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A woman who made a name for herself as a female pioneer in the male-dominated UAW is the latest target of an FBI probe into an alleged $2.2 million scheme involving theft by Fiat Chrysler and union executives.

According to prominent defense attorney John Shea, retired UAW Associate Director Virdell King has hired him to represent her amid the widening probe, which has so far triggered criminal charges against three people. King has not been charged.

Shea, who represented Bernard Kilpatrick in his mayoral-son’s corruption trial, would not comment on any specifics, beyond confirming today that King is a target of the investigation. At the heart of the probe are allegations that UAW and Fiat Chrysler officials stole $2.2 million in autoworker-training money and used it to buy trips, jewelry, an exotic car, $37,500 pens and to pay off a mortgage.

Charged in the case are Monica Morgan, the wife of the late UAW Vice President General Holifield and former Fiat Chrysler Vice President Al Iacobelli, 57 of Rochester Hills, who was indicted last week on charges he unlawfully steered $1.2 million in employee-training funds to Morgan, Holifield and others.

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Iacobelli made his initial appearance in federal court today, though said very little as he stood behind the lectern in a black suit, white shirt and blue striped tie. With his hands behind his back, the former Fiat Chrysler executive quietly responded to the judge with only a “yes sir” or “no sir.”  He pleaded not guilty, was released on bond and left the federal courthouse holding hands with a woman and his lawyer nearby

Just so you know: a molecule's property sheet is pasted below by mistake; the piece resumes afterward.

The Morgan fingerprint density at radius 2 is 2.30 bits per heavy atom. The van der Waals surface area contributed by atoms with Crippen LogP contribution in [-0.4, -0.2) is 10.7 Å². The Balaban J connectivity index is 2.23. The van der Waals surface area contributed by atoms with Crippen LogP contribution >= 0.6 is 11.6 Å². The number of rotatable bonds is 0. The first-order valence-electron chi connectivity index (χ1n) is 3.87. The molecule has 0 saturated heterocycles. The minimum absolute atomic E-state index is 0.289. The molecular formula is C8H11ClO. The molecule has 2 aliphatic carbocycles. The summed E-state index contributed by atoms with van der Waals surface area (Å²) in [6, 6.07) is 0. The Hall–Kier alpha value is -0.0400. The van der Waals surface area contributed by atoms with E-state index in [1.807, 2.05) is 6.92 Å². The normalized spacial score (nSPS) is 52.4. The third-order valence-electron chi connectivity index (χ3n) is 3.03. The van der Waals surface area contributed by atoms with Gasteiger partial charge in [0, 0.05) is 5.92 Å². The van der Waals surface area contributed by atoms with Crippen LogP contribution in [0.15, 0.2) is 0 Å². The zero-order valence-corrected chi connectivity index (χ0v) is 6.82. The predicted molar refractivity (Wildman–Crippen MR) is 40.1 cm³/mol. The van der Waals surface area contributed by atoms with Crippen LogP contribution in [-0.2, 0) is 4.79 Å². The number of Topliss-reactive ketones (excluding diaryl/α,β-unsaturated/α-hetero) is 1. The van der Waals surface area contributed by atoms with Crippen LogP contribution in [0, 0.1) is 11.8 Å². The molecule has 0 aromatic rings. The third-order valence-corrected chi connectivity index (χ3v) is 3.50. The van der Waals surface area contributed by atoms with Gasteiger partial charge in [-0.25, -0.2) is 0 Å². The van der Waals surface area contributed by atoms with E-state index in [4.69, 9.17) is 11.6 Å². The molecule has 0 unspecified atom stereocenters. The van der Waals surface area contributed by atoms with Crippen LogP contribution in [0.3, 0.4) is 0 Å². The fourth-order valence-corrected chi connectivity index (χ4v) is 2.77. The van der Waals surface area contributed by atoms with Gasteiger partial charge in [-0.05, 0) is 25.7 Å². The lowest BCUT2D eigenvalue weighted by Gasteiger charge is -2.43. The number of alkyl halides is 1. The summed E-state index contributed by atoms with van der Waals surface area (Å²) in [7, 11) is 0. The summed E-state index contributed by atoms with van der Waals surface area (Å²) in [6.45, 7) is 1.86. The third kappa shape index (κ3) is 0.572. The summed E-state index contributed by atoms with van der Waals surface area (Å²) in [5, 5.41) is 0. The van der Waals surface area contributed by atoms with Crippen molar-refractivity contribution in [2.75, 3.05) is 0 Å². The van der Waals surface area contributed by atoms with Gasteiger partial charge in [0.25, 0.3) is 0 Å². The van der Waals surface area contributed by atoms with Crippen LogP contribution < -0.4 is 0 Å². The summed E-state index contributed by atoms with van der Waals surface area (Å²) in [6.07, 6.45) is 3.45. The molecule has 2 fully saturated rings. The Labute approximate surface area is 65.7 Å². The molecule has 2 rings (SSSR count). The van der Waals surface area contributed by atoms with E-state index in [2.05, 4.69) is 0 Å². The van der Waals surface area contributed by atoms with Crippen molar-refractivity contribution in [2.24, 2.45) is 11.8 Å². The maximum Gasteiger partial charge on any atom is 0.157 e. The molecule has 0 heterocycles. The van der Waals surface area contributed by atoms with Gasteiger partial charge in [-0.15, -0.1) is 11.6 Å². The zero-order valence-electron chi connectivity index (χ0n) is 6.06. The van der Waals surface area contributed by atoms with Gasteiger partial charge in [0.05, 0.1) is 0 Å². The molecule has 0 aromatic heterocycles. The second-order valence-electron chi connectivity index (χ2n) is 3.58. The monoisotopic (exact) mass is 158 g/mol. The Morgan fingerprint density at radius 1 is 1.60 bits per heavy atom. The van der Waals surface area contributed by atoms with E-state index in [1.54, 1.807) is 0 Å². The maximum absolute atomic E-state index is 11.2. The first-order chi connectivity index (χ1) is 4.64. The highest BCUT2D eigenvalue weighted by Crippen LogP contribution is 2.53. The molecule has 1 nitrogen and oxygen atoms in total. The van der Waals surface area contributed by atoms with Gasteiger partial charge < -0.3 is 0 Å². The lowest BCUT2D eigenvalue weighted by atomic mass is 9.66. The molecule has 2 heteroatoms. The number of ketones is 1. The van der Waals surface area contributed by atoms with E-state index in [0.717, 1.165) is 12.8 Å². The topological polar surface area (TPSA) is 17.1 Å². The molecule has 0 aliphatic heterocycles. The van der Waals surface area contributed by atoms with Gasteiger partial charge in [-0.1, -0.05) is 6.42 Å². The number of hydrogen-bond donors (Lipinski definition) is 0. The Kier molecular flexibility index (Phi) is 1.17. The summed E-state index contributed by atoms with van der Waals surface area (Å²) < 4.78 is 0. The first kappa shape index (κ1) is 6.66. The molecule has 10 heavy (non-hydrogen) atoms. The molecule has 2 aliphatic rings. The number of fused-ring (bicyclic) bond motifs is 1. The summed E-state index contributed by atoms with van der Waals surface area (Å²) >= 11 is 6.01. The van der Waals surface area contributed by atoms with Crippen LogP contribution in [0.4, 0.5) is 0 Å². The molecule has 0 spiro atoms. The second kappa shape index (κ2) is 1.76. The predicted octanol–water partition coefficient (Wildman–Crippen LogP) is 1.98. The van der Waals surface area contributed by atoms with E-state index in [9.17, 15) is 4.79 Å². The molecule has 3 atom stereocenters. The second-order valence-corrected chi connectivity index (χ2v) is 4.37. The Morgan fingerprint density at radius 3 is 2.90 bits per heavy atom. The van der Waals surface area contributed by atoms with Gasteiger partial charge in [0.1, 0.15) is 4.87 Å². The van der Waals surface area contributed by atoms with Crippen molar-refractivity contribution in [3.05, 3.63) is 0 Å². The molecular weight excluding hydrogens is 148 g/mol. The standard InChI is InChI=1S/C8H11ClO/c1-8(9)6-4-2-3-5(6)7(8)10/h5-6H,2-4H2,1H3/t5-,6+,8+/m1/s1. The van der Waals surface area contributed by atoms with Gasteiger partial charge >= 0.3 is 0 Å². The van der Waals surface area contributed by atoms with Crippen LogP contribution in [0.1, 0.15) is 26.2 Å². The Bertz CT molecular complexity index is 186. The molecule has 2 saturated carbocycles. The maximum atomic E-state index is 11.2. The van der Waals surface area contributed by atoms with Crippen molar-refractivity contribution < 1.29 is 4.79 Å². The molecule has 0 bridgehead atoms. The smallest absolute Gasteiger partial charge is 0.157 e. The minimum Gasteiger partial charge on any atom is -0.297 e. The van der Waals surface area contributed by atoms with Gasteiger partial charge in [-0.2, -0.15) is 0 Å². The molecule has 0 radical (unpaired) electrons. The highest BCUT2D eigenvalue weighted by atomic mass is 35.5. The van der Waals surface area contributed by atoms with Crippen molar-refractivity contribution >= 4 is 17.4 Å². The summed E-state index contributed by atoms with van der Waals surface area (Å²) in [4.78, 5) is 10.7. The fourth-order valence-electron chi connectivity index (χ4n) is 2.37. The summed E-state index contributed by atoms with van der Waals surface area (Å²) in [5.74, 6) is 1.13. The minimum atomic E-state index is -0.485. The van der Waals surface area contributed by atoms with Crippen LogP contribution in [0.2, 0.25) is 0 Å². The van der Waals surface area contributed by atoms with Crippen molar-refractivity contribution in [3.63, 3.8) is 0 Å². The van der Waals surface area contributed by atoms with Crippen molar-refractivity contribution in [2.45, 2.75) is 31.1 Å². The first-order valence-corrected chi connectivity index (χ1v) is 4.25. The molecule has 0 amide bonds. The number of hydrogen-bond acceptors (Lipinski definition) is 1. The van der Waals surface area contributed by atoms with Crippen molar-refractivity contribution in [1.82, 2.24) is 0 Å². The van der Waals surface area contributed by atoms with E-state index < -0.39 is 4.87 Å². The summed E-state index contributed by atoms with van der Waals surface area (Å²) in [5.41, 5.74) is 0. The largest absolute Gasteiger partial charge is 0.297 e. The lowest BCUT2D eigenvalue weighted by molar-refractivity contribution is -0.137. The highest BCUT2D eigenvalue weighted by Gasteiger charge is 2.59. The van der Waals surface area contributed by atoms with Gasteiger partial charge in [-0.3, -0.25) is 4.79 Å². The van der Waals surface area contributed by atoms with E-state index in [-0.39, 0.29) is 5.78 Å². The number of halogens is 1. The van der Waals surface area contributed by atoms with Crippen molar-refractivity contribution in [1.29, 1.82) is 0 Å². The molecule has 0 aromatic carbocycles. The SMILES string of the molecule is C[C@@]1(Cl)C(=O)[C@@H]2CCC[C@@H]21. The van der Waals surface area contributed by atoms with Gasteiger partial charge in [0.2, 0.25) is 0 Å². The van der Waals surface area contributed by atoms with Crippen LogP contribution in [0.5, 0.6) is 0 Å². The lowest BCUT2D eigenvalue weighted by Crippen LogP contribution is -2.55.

Iacobelli also was charged with stealing another $1 million from the same UAW training-center fund and spending it on himself, for things like a Ferrari and $37,500 Mont Blanc pens.

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According to the government, Holifield and Iacobelli  pulled off the scheme by secretly funneling FCA money through the UAW-Chrysler National Training Center, which gets  $13 million to $31 million a year in funding from FCA. The center is used to train and educate autoworkers.

Also charged in the case is Jerome Durden, 61, of Rochester, a financial analyst at FCA who allegedly helped conceal the fraud. His initial court appearance is scheduled for Friday.

According to sources familiar with the case, more indictments are in the pipeline, targeting both UAW and FCA officials.

King, as first reported by the Detroit News, is a potential target of the investigation. The Free Press confirmed with her lawyer that she is a target and under investigation.

Morgan is free on bond and has pleaded not guilty.

The UAW has maintained it is cooperating with the federal government and was unaware about the alleged corruption in this case. 

Free Press staff writer Brent Snavely contributed to this report.

Tresa Baldas can be reached at tbaldas@freepress.com

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